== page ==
Monday, March 28, 2011
Zero tolerance for offensive comments online
In the days before social media and around-the-clock news cycles, if someone said something offensive in public they could apologize, take sensitivity training or other corrective action. They’d have a chance to redeem themselves.
In Internet time, people want blood. They want dramatic action - Now.
Twitter, YouTube, blogs and news comment sections often carry offensive comments, untruths, profanity-laced invectives and other unpleasant dialogue. In the case of comments on articles and videos, they’re usually anonymous.
In the free marketplace of ideas, people have to be willing to permit speech that they disagree with. The thinking is that even disliked opinions can contain kernels of truth or convey widely held beliefs that need to be discussed. That’s a tenet of the First Amendment. Of course, there are legal limits to free speech.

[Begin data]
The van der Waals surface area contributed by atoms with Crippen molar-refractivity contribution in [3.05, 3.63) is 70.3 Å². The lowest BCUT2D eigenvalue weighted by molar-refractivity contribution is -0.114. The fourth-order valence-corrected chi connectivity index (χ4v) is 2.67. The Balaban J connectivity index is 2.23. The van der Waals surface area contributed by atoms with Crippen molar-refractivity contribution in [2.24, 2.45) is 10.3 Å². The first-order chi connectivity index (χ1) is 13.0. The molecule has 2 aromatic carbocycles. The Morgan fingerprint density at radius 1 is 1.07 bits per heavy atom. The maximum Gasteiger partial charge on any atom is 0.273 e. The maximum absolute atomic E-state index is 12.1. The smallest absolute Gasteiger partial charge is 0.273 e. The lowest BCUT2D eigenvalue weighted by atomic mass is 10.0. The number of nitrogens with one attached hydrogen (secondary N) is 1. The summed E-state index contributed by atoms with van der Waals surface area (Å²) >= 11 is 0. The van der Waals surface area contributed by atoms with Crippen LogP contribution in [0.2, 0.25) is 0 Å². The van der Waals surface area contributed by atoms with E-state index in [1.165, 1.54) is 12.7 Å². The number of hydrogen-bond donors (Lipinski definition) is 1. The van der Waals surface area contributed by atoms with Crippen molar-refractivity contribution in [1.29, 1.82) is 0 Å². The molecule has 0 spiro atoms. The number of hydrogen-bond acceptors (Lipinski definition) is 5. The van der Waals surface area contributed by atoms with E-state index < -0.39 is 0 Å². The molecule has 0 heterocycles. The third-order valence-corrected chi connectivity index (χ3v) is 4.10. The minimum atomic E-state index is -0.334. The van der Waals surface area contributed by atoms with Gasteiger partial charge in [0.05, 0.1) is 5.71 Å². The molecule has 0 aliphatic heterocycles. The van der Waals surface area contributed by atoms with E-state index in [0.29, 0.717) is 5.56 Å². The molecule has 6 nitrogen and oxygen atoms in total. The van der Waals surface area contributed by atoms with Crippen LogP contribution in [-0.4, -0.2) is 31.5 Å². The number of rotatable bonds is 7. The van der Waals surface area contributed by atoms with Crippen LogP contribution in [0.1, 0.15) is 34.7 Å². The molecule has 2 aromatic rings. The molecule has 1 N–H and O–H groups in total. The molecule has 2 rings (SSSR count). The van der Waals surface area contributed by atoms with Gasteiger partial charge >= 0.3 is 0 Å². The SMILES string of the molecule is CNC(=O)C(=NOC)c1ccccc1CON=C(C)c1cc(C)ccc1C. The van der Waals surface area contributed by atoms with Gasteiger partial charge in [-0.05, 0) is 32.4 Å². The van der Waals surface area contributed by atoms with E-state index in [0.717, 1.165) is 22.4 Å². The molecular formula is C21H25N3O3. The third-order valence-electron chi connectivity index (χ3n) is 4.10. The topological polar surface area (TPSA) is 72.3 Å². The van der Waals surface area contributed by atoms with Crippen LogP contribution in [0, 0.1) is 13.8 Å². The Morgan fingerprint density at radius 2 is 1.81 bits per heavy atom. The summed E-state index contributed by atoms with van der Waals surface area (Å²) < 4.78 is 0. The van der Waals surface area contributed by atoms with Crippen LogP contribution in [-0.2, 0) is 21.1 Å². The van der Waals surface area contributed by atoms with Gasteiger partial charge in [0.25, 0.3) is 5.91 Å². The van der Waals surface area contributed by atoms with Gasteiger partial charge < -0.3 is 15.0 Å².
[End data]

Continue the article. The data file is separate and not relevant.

And online news services and Web portals can edit their discussion areas to remove hate speech, insults and other base comments.
But what about gray areas like attempts at humor that go wrong or ignorant statements posted online by clueless people?
The same tolerance that allows free speech should apply to giving people who say something offensive the chance to do right. If they do so, we all should move on and not dwell on it.
However, that doesn’t seem to be happening now.
On March 9, an employee with a social media agency accidently posted a message to Chrysler’s Twitter account that he meant for his personal account. It contained the F word.
He apologized for the tweet, but Chrysler fired the agency, costing 20 people their jobs.
The tweet read, “I find it ironic that Detroit is known as the #motorcity and yet no one here knows how to fucking drive.”
Also this month, UCLA student Alexandra Wallace posted a 3-minute video blog to YouTube where she tried to poke fun at Asian students who talk loudly on cell phones at the library. She apologized, but was forced to withdraw from the college because of death threats and harassment.
I think we all need to be more forgiving in cases like these.